The kidneys are a vital organ of the renal system and are primarily responsible for removing waste products from the body. However, there are also numerous other functions carried out by the kidneys, unknown to many and therefore the kidneys are essential for body function. They are a pair of organs that are situated at the back of the abdomen. The shape of the kidneys resembles a bean shape and they are in line with the 12th rib. Each kidney is approximately 4 inches in length.
Anatomy of the Kidneys
Unlike other abdominal organs, the kidneys are not enclosed in a thin membrane called the peritoneum but lie between this membrane and the abdominal cavity. For protection, they are surrounded by a layer of fat and areolar tissue. Both kidneys sit in similar positions in the abdomen although the right kidney sits slightly lower than the left kidney due to the positioning of the liver. They weigh approximately a maximum of 170 grams but receive 20% of the cardiac output, making them a vital organ.
The sides of the kidneys are flattened and the organs are larger at the top of the organ and smaller and narrower towards the bottom. A cross section through the kidney shows that the kidney has two main regions. These are named the cortex and the medulla. The cortex is the outer layer and has a reddish brown appearance whereas the medullary region is much darker and appears striated. The medulla can be divided further into renal pyramids and each pyramid is surrounded by a cortical arch which is part of the cortical region. the pyramids are made up of subunits called nephrons and these are responsible for filtering the blood and producing urine. Within the nephrons is a coiled tube called the renal tubule and it forms a hairpin shape within the nephron. Fluid is passed through this tube and is modified with the help of interstitial fluid. At the pyramids tip is the papilla and it is here that a number of tubules called collecting ducts reside. The fluid from the nephrons flows into the collecting ducts and the collecting ducts drain their products into minor calyces which are pathways throughout the kidney. These will converge to form major calyces and these drain into the renal pelvis which is the first part of the uretar. The fluid produced at the end of this pathway is urine.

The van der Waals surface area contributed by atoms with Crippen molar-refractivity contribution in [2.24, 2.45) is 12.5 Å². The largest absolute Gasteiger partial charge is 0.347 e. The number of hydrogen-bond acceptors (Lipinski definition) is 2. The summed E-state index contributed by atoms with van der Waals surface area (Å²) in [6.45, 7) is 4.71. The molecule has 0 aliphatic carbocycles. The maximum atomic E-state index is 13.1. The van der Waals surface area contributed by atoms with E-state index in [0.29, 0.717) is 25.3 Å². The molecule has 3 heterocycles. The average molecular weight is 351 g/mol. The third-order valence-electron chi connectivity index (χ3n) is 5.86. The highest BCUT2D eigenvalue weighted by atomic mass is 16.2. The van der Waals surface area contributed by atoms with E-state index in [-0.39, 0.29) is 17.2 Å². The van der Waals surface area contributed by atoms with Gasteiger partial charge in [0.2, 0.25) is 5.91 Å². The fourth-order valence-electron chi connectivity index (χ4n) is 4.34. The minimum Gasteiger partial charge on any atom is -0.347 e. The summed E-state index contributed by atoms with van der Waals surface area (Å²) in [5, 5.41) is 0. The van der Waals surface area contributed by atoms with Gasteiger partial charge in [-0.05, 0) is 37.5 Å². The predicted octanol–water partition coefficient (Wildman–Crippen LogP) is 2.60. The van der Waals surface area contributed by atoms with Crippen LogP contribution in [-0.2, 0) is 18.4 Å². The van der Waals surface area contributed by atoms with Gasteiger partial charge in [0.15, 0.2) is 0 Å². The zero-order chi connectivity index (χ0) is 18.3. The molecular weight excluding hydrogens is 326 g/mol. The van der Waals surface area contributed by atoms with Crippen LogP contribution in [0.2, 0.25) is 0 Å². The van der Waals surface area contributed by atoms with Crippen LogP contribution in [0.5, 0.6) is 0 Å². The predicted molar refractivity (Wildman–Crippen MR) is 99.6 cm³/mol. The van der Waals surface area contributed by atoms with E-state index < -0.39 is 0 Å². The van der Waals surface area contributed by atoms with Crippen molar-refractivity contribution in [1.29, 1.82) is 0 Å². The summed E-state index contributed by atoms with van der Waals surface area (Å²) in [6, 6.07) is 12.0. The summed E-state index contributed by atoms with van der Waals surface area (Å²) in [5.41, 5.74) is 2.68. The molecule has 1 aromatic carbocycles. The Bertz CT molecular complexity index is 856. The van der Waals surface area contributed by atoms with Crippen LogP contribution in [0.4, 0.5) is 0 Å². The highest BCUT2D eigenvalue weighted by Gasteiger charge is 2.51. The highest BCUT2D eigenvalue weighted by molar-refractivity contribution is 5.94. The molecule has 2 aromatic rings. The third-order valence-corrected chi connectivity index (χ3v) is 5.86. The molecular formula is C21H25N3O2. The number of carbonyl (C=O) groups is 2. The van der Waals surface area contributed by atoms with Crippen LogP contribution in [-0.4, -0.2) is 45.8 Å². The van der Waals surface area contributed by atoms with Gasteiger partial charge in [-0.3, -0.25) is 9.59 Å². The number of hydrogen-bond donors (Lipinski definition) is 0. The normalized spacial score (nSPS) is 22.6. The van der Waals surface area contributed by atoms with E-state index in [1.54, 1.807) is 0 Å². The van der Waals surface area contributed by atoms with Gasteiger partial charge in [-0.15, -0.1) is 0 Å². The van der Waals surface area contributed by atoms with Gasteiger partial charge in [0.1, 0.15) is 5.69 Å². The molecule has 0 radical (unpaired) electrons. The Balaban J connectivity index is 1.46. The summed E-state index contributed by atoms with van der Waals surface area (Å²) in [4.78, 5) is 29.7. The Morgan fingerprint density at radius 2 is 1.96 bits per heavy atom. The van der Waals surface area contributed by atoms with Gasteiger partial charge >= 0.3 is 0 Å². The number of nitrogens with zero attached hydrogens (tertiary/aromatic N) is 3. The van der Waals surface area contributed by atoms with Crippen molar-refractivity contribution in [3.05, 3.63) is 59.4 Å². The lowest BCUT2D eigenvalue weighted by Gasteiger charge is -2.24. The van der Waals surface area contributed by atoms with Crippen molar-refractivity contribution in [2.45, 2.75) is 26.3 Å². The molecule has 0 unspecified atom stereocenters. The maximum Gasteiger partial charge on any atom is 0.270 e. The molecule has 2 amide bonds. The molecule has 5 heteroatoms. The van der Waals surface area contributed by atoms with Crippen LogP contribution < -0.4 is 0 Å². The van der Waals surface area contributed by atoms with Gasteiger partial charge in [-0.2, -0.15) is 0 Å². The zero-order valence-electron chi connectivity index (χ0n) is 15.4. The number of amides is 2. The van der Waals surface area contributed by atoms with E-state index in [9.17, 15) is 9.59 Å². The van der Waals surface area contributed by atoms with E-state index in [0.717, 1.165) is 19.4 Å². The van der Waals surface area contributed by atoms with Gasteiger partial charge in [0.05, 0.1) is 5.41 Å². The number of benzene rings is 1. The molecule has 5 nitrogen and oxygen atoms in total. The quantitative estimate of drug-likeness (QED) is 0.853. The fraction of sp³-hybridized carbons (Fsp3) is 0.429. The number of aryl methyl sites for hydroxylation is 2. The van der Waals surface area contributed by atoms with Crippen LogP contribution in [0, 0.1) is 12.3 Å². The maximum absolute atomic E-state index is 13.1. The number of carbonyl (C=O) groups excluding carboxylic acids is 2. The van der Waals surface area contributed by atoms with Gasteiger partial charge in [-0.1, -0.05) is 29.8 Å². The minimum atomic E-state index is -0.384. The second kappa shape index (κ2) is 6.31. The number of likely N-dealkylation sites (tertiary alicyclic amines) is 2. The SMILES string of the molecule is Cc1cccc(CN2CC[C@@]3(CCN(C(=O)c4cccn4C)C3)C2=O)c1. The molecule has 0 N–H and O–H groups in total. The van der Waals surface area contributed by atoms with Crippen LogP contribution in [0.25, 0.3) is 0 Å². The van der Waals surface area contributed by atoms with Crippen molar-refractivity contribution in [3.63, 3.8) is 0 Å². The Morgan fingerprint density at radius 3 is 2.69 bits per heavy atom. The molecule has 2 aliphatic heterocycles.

The nephrons themselves are highly complex structures that are essential for the function of the kidneys. The nephrons can be divided into two main components; the renal corpuscle and the renal tubules.
The renal corpuscle's major role is to filter the blood and it is also the site of tubular fluid. It is made up of the Bowman's capsule, which is a spherical structure situated at the inflow end of the tubule, and the glomerulus which is a band of capillaries. The blood enters the renal corpuscle into the glomerular capillaries via the afferent arteriole. A process called glomerular filtration then proceeds to occur. During the filtering, protein free plasma flows through the capillaries and into the Bowman's capsule and the rest of the blood leaves through the efferent arteriole. This process can be regulated by the arterioles at either end of the system for they can contract or relax depending on certain stimuli.